Last spring, a website sprung up for a coalition called Minnesotans for Surrogacy Awareness. The website doesn’t mention who the members of the coalition are nor who is behind the group. The Column sent an email to the group to find out what organizations were behind the “coalition” but that email was not returned. A search of website registration information shows that the Minnesota Catholic Conference’s Jason Adkins registered the website in 2014.
The only other mentions of the group online were from the Minnesota Family Council promoting the group’s petition.
The phone number for Minnesotans for Surrogacy Awareness is the same one used by the Minnesota Catholic Conference for the Minnesota for Marriage campaign against marriage equality in 2011 and 2012.
These two groups appear to be the only ones behind Minnesotans for Surrogacy Awareness. Both have opposed surrogacy, in part, because it’s a practice that same-sex couples can utilize.
In an email alert just before the hearing, Minnesota Family Council warned that LGBT interests were trying to derail the bill: “The bill requiring the Legislature to study commercial surrogacy is bipartisan and should not be controversial. Sadly, though, LGBT activist groups and attorneys who profit from surrogacy arrangements are opposing even a bill to study the issue.”
But no LGBT organizations or LGBT citizens testified at Monday’s hearing.
Writing in the official newspaper of the Archdiocese of St. Paul and Minneapolis, Adkins wrote in 2013 under the title “Same-sex marriage is just the beginning” that Catholics should oppose legalizing surrogacy arrangements largely because same-sex couples might utilize them:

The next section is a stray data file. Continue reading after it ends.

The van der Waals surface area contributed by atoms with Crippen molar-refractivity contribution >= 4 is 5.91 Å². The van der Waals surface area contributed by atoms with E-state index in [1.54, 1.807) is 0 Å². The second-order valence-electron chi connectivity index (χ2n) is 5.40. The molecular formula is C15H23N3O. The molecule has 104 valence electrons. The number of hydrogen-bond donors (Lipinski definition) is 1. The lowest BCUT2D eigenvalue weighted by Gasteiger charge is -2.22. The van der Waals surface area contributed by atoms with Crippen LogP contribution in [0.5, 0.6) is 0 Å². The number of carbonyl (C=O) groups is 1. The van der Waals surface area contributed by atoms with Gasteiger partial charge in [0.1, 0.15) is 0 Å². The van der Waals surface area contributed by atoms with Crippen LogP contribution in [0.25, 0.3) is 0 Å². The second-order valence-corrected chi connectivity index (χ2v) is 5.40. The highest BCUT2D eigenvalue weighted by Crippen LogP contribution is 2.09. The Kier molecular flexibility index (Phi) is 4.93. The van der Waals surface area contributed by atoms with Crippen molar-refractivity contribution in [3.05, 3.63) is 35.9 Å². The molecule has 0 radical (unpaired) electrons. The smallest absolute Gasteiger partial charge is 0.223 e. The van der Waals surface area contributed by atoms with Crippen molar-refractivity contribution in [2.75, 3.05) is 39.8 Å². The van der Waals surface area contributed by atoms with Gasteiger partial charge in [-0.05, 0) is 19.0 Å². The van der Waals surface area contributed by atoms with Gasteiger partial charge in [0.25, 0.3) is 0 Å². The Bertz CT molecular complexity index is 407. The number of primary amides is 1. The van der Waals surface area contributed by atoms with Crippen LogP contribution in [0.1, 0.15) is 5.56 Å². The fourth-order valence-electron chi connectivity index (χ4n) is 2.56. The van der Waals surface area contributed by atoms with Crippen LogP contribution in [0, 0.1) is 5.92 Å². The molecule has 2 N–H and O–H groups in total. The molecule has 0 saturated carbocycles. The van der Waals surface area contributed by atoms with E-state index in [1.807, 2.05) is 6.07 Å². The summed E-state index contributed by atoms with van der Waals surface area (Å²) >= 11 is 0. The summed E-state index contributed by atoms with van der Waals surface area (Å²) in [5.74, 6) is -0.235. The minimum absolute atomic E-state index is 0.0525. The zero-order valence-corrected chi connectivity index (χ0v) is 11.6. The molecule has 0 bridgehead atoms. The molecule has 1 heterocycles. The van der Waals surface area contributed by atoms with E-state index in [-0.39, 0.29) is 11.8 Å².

Speaking of nature, one more bill merits your close attention. Those who choose not to live in accordance with the natural law soon discover that it is difficult (impossible) for two people of the same sex to create a child. Sometimes, the natural desire to have children of one’s own persists, and therefore some same-sex couples resort to technology or the use of a surrogate mother to carry a child to term. Interestingly, though surrogacy agreements are becoming more common, they are not, as of yet, considered enforceable contracts under Minnesota law. The birth mother still has certain rights and responsibilities.
HF 291/SF 370 has been introduced to allow surrogacy agreements to be used as admissible evidence in custody proceedings between surrogate mothers and “intended parents.”
Widespread acceptance of surrogacy will likely transform the way in which our society brings children into the world. Children will become “products” that are produced, bought, and sold; often, poor women will become incubators for these new consumer “goods.”
The 2013 Minnesota legislative session is offering a glimpse into a brave new world. Though well-intentioned by some as a path to freedom from both nature and outdated social norms, it ultimately threatens our humanity.
Please take the time to oppose these three related bills.
The Catholic newspaper, Our Sunday Visitor profiled the work that the Minnesota Catholic Conference and the National Organization for Women have done jointly to raise awareness around the possible exploitation of women in surrogacy arrangements, but then he went a step further:
Adkins is not surprised by the normally adversarial parties finding common ground on the issue.
“There is a lot of overlap between feminism and John Paul II’s Theology of the Body,” Adkins said. The respect that the new saint confers upon women and their creative natures is destroyed by what Sloan and Adkins called the commodification and exploitation of women. Additionally, they contend that commercial surrogacy poses real health risks to women, makes children a marketable commodity and creates a breeder class of women marginalized by poverty for upper-class and gay couples.
In Focus on the Family’s Citizen magazine, Adkins said that the surrogacy industry is driven by the gay-rights lobby.